Saratoga Women's History
How It All Began
The women’s movement of the 1960’s caused people to realize that women, particularly in textbooks, had limited visibility. History in the past traditionally meant political history and focused on political events and its leaders. Social history, with an emphasis on broader aspects of life such as health, education, the media, poverty, began replacing the focus during the seventies.
The celebration of women’s history first began in 1978 in Sonoma County, California. The week, including International Women’s Day, March 8 was selected. In 1981, Sen. Orrin Hatch from Utah and Rep. Barbara Mikulski from Maryland sponsored a joint resolution proclaiming a national Women’s History Week. In 1987, Congress expanded the celebration to a month with March declared as Women’s History Month.
The following are a few of Saratoga’s leading female citizens spanning many years...
Early Real Estate Developer
Hannah McCarthy (1834-1893), came from Ireland and married Martin McCarty when she was 18 years old. Martin McCarty erected a toll gate in Saratoga and purchased land. He had the town platted and named McCartysville (later renamed Saratoga in 1864) in 1850. Hannah was the first woman in Santa Clara County to take out a license to operate her own business, appearing in the files of the County Recorder in 1852. In 1853 McCarty signed over all his property to his wife, including the toll gate. He died in 1864 leaving Hannah with four young children and having to settle a land dispute with the Arguellos. McCarty had two homes in Saratoga—one on Lomita Avenue (still standing) and one on Big Basin Way. She also had a home as well as land in Hollister. At some point in time she began spelling her name “McCarthy”. She donated the land for the site for the Saratoga Grammar School on Oak Street as well as donated the land for the Congregational Church.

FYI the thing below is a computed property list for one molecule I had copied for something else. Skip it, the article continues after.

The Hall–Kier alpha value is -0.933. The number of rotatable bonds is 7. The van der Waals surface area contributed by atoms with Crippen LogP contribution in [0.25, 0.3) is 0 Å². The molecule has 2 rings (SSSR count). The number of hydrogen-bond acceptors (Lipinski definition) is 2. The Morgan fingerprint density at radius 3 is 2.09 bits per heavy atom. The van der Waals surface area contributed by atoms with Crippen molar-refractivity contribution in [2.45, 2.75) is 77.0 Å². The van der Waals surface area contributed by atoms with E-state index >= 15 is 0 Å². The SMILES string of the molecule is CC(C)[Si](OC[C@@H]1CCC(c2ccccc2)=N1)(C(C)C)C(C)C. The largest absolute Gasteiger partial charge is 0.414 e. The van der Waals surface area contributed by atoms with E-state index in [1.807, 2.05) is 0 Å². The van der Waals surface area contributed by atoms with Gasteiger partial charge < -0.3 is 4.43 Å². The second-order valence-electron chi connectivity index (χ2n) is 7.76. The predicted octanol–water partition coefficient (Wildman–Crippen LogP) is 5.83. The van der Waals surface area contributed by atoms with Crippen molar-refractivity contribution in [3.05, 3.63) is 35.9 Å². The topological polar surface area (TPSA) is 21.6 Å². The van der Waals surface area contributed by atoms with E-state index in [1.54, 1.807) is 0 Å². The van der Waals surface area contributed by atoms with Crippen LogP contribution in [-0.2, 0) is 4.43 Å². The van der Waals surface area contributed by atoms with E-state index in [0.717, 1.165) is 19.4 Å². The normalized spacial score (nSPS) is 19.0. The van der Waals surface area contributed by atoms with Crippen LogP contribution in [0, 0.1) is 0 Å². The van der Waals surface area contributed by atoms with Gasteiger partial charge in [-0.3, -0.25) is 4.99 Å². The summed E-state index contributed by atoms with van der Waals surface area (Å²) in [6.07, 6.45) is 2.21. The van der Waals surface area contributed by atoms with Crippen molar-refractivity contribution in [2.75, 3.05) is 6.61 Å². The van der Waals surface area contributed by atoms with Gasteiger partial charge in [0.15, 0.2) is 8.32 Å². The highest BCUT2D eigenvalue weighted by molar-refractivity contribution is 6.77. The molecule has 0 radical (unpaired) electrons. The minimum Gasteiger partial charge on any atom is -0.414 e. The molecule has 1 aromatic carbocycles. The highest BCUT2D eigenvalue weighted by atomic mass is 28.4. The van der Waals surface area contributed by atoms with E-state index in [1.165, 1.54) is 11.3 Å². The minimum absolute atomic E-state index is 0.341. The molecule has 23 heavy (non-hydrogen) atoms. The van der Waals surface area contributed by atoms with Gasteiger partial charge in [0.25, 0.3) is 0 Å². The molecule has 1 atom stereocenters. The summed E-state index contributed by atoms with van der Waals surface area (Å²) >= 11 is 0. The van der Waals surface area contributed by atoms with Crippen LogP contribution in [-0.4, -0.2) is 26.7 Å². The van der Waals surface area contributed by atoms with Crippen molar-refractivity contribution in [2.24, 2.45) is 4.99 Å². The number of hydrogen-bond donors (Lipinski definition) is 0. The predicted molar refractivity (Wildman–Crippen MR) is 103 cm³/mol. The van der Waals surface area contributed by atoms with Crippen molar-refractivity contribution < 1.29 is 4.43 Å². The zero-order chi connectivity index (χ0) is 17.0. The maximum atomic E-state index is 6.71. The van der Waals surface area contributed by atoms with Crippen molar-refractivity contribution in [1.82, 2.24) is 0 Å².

Gertrude Atherton (1857-1948) had her own suite in Senator Phelan’s Villa Montalvo in Saratoga where she pursued writing. She was born in San Francisco but was educated in Benecia, CA after her parents divorced. She married George H. Bowen Atherton in 1876—his father was the namesake of the town, Atherton in CA. Atherton wrote numerous, well-researched novels on historical periods typically based on California themes during the late 1800’s. One of her novels, A Crystal Cup in 1925 was made into a movie. Black Oxen (1923) was her biggest During World War I, her service in hospitals earned her the Legion d’Honneur award. She received many honorary degrees in her lifetime. She continued to write until her death in 1948 at the age of 91.
Kathleen Norris (1880-1966), the 20th century's most popular writer for women. Kathleen and her husband Charles (also a well known author) lived in Saratoga on 200 acres on Big Basin Road in 1919. The summer estate was called La Estancia. Norris penned 88 novels, magazine articles and newspaper articles between 1911 and 1959. Her first novel, Mother, was printed in the American Magazine and so touched Theodore Roosevelt that he climbed six flights of stairs to the Norris apartment to shake the author’s hand. In the 1930’s Norris joined a rally for world disarmament. She was an ardent feminist supporting women’s rights, opposed capital punishment and worked to outlaw nuclear weapons. “Family Gathering” was considered to be her informal autobiography.